English FA chairman Clarke apologises for 'coloured' remark

Kieran CANNING
·3 min read
FA Chairman Greg Clarke apologised for the use of "coloured" when referring to black footballers on Tuesday
FA Chairman Greg Clarke apologised for the use of "coloured" when referring to black footballers on Tuesday

English Football Association (FA) chairman Greg Clarke was forced to apologise for using the term "coloured" in reference to black footballers on Tuesday -- prompting a senior lawmaker to question the body's commitment to diversity.

Clarke was giving evidence to the House of Commons Digital, Culture, Media and Sport committee (DCMS) on the future of English football.

The 63-year-old, who is a vice-president of world governing body FIFA, also attracted criticism for suggesting the lack of professional players in England from a South Asian background was due to "different career interests", comparing the situation to the IT department at the FA.

Clarke also described being gay as a "life choice" when quizzed over the lack of openly gay male players in England and said that young girls were often put off playing the game because they did not want to be hit hard by footballs.

In a statement the FA staid: "Greg Clarke is deeply apologetic for the language he used to reference members of the ethnic minority community during the select committee hearing today.

"He acknowledged that using the term 'coloured' is not appropriate and wholeheartedly apologised during the hearing."

However, Conservative MP Julian Knight, who chairs the DCMS committee, questioned the FA's record on the matter.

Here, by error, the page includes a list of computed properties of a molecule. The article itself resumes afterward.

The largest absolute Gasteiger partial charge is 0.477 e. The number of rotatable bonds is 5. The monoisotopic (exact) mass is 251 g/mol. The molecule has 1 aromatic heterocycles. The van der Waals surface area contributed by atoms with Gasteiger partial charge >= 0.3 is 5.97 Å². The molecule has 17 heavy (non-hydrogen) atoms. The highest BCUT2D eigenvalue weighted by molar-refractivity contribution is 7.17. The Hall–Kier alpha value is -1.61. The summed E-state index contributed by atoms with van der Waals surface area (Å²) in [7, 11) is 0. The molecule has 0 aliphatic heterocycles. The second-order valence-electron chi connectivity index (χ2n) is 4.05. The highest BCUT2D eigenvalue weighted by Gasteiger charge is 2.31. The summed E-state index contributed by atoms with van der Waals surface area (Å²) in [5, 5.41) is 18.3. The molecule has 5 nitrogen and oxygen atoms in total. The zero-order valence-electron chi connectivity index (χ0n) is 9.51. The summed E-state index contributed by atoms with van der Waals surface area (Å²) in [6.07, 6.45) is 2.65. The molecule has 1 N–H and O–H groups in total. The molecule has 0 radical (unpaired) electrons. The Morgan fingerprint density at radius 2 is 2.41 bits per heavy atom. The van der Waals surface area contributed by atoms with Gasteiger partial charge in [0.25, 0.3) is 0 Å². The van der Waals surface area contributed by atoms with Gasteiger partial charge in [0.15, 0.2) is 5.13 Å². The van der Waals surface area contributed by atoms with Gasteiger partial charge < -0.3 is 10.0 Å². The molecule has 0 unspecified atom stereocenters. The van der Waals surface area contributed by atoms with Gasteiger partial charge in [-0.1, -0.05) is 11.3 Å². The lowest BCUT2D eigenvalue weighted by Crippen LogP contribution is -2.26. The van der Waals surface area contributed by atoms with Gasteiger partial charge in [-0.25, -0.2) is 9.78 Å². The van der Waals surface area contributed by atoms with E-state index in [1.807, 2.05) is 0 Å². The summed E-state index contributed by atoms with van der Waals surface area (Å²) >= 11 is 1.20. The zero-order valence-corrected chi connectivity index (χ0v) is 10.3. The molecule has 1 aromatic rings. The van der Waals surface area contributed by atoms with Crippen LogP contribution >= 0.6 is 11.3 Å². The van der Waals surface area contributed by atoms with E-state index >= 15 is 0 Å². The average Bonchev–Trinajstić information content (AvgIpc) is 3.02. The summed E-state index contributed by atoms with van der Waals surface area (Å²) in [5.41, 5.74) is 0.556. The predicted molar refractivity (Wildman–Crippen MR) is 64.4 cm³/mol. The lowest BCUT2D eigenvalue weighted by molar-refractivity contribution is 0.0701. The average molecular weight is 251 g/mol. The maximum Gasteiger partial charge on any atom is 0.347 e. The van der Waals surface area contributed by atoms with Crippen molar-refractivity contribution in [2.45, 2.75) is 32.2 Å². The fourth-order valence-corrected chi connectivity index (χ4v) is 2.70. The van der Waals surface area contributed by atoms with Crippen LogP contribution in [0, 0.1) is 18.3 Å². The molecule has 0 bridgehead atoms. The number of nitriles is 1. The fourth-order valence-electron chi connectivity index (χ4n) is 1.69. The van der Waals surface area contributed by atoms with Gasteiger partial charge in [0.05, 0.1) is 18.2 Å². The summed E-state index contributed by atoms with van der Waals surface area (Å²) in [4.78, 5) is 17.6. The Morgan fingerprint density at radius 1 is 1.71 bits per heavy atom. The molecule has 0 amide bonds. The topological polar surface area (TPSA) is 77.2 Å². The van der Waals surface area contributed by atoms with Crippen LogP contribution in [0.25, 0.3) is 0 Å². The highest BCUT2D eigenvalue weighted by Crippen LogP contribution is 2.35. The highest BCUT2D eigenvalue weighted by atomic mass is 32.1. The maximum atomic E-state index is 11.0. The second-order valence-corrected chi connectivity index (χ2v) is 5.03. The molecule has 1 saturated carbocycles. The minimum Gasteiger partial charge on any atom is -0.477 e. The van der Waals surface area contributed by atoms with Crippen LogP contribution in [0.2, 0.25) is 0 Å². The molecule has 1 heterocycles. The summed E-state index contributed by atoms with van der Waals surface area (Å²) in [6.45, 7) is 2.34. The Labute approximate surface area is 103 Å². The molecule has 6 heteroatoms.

"It's right that Greg Clarke apologised before the committee," he tweeted. "However, this isn't the first time that the @FA has come to grief over these issues. It makes us question their commitment to diversity."

When asked by another member of the committee, Kevin Brennan, about whether he wished to withdraw the use of the word "coloured" in one of his earlier answers, Clarke apologised and said the American use of the phrase "people of colour" was the reason for his mistake.

Anti-discrimination organisation Kick It Out accused Clarke of peddling "lazy racist stereotypes".

Sanjay Bhandari, Kick It Out executive chair, said: "His use of outdated language to describe Black and Asian people as 'coloured' is from decades ago and should remain consigned to the dustbin of history.

"Being gay is not a 'life choice' as he claimed too. The casual sexism of saying 'girls' do not like balls hit at them hard, is staggering from anyone, let alone the leader of our national game. It is completely unacceptable.

"I was particularly concerned by the use of lazy racist stereotypes about South Asians and their supposed career preferences. It reflects similar lazy stereotypes I have heard has been spouted at club academy level.

"That kind of attitude may well partially explain why South Asians are statistically the most under-represented ethnic minority on the pitch."

On Monday, the FA gave an update on its three-year equality, diversity and inclusion strategy, launched in 2018.

"In Pursuit of Progress" aims to promote equality and increase the diversity of those playing, officiating, coaching, leading and governing English football.

Anton Ferdinand, who was at the centre of a racism storm during his career when he suffered abuse from former England and Chelsea captain John Terry, said Clarke's reference was "unacceptable".

Terry was cleared of a criminal charge of racial abuse of Ferdinand during a match in 2011, but he was subsequently banned and fined by the FA.

Ferdinand tweeted: "I appreciate that the @FA are doing some good work with their diversity campaign but it's important the chairman Greg Clarke knows using the term 'coloured footballers' to reference people of ethnicity is unacceptable!!!! Clearly education is needed at all levels."

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